Friday, December 26, 2008

Weekly Transformers Feature: Cryotek

CryotekI enjoy using the Transformers Wiki as a resource, and contribute to it from time to time. One of the tasks that falls to those who work on such projects is how to categorize certain characters. More often than not, this is a fairly simple situation. If it says "Armada" on the package, then you group it with the "Armada" characters, and there usually isn't something from another line that would actively contradict that classification.

But, every once in a while, it gets difficult. Cryotek, for example, is classified on the Wiki with the Robots in Disguise line, because Cryotek's only toy (so far?) was labeled as being a part of that line. But although Cryotek has appeared in a handful of official stories, none of them are Robots in Disguise stories. Indeed, all of them are compatible with the Beast Wars era, especially as seen in 3H's Universe comics. So, if the classification of Cryotek was on the basis of his character, he'd be grouped with the Beast Era.

Although Cryotek's toy was a Target exclusive, pretty much all of the character's official fiction has been through the various incarnations of the Transformers convention and/or club over the years. This makes it appealing to think of Cryotek as a club (or convention) exclusive, even though this isn't actually true. As with pretty much all exclusives, Cryotek is a repaint of a previously existing toy: in this case, Transmetal 2 Megatron. In fact, Cryotek's official bio suggests that he copied Megatron's powerful Transmetal 2 body to create this form.

The original "Transmetals" were Beast Wars toys with chromed parts in beast mode. The idea was that whereas the original Beast Wars characters were robots with actual fleshy beast modes with skin and muscles and such, Transmetals were "inside-out," with robot modes showing such organic animal characteristics and beast modes that appeared entirely mechanical. Transmetals 2, in turn, retained chromed parts, but did more of a mix-and-match of what organic characteristics showed up where. Most Transmetals 2 are rather monstrous in appearance. This mold is, by contrast, rather elegant. Still, the original Megatron version of this mold was marketed as a Transmetal 2, so Cryotek is generally considered a Transmetal 2, as well.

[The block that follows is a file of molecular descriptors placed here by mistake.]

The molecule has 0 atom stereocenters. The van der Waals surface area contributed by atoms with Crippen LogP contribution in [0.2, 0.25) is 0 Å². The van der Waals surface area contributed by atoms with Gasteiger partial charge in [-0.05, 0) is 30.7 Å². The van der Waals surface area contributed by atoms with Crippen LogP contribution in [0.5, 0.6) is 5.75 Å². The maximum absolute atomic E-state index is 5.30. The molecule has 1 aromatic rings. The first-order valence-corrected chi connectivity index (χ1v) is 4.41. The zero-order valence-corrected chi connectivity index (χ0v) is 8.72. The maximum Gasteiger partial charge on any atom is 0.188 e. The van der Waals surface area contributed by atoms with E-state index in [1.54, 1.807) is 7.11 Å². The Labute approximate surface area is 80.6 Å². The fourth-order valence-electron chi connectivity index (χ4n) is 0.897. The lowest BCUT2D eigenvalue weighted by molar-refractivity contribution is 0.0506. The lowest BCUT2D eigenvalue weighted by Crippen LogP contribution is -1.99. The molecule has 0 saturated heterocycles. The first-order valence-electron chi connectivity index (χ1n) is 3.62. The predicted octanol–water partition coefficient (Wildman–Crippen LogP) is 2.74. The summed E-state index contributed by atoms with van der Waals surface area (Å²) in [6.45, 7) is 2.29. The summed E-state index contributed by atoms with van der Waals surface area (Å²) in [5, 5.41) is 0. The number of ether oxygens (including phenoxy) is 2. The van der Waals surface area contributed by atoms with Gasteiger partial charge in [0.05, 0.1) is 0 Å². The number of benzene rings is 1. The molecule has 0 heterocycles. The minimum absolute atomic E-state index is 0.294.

Although a bright blue dragon may not be the most "realistic" alternative mode, it is nonetheless very striking. There is a lever on back on the toy that allows you to open and close the dragon's wings for flight, and a missile fits inside the dragon's jaws that can be fired when it opens its mouth. Add in the head-mounted missile launcher in Cryotek's robot mode, and the toy evokes a very powerful character. This is especially appropriate given Cryotek's rather unique bio, which characterizes him as a Cybertronian "criminal overlord." Even if, like any good mob boss, Cryotek prefers to let underlings do his dirty work, he has to be able to enforce his will through sheer force when necessary.

Cryotek DragsterThis toy has another alternative mode which appears as more of an afterthought than a real mode. It's officially called a "transportation mode," but it's often referred to by fans as a "dragster," no doubt taking advantage of the pun. Although most Transmetals 2 toys weren't designed with "third" modes like this, they were common in the original Transmetals toys, and I wonder if some of that reasoning carried over when the TM2 Megatron mold was being created. Or, it might be nothing more than that Hasbro thought such a large toy should have an extra bit of play value tossed in. Who am I to argue?

Wednesday, December 24, 2008

BotCon 2009 to be in Pasadena, CA

Just found out less than half an hour ago. Although the exact venue hasn't been announced, I'm guessing it's the same venue as BotCon 2004 was at, which is literally walking distance from Fuller.

The dates will be May 28-31.

I guess I'll be going this year! Woo, hoo!

EDIT: Sometime after New Year's, I'll try to compile a list of "things to do" in and around the Pasadena area (especially close to the convention center). If you have particular questions/needs/suggestions, feel free to leave a comment, and I'll try to make sure to address them.

Monday, December 22, 2008

Silverstreak: A Christmas Parody

It's Christmas parody time again! This year's entry involves a matter that Transfans are increasingly concerned about: the loss of beloved names due to trademark reasons.
(to the tune of "Silver Bells")

Silverstreak! Silverstreak!
He’s lost his name, what a pity!
Marketing... Silly thing
Bluestreak could no longer stay....

Market trademarks, silly trademarks
Losing them all the while
So the name wasn’t open to Hasbro
Try a new one, something someone
might find in the toy aisle
and remember the name we held dear

Silverstreak! Silverstreak!
He’s lost his name, what a pity!
Marketing... silly thing...
His former name’s gone away!
Previous Christmas parodies may be found below:
Traditionally, the Christmas parody post has been my last for the year, as I have taken a vacation from blogging (often accompanied by a real vacation) between Christmas and New Year's. I intend to keep posting this year, at least as much as the usual Monday/Wednesday/Friday schedule, if not more (I already have something planned for tomorrow, in fact!). So please keep checking in!